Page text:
IN yet another landmark ruling by the Constitutional Court, companies who sacked workers on three months’ notice in 2015 have been ordered to pay former workers damages for loss of employment.
Following the ‘Zuva Petroleum Judgement of 17 July 2015’, many firms took advantage to fire targeted employees without compensation.
That was after ex-Zuva Petroleum managers, Don Nyamande and Kigstone Donga, had lost an appeal against their former employer challenging termination of their contracts on notice.
Then, the late Chief Justice Godfrey Chidyausiku dismissed their appeal saying their dismissal was in accordance with Section 12B of the Labour Act.
Thousands of workers from different sectors were sacked without consent and any retrenchment packages.
New Chief Justice, Luke Malaba, on Wednesday, dismissed Greatermans Stores challenge which sought to deny its former employees their retrenchment packages basing on the infamous judgment which was later stopped by government.
Justice Malaba said the amendments to the labour laws that compel employers to go the retrenchment way if the parties are not in agreement apply in retrospect.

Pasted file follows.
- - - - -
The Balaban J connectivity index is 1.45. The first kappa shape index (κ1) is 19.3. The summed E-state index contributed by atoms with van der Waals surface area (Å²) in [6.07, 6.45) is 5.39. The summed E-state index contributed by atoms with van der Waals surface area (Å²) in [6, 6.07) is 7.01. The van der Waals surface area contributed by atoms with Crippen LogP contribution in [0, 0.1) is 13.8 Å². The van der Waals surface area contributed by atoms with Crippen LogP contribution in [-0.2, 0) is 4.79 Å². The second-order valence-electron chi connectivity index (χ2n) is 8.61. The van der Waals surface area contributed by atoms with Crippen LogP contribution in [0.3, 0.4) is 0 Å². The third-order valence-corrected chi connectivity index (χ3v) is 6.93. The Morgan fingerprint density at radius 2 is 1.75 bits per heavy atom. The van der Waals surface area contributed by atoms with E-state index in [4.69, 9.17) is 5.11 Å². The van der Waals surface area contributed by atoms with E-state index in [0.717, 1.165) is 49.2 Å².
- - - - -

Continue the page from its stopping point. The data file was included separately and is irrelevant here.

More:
The Labour Court in 2017 also ruled that the workers were dismissed unlawfully and were entitled to retrenchment packages or payment of damages.
“Labour Amendment Act (Number 5 of 2015) applies in retrospect to cover all those who lost their employment from July 17, 2015,” a High Court Judge said then.
Meanwhile, the Zimbabwe Congress of Trade Unions (ZCTU) president Peter Mutasa, in an interview with New Zimbabwe, welcomed the ruling.
“We are pleased that our members will finally get their damages but the sad part is that the damages will not be much as most of them were earning very little in terms of salaries. Parliament should push for the alignment of the labour laws so that retrenchment packages will be based on at least three or so months,” said Mutasa.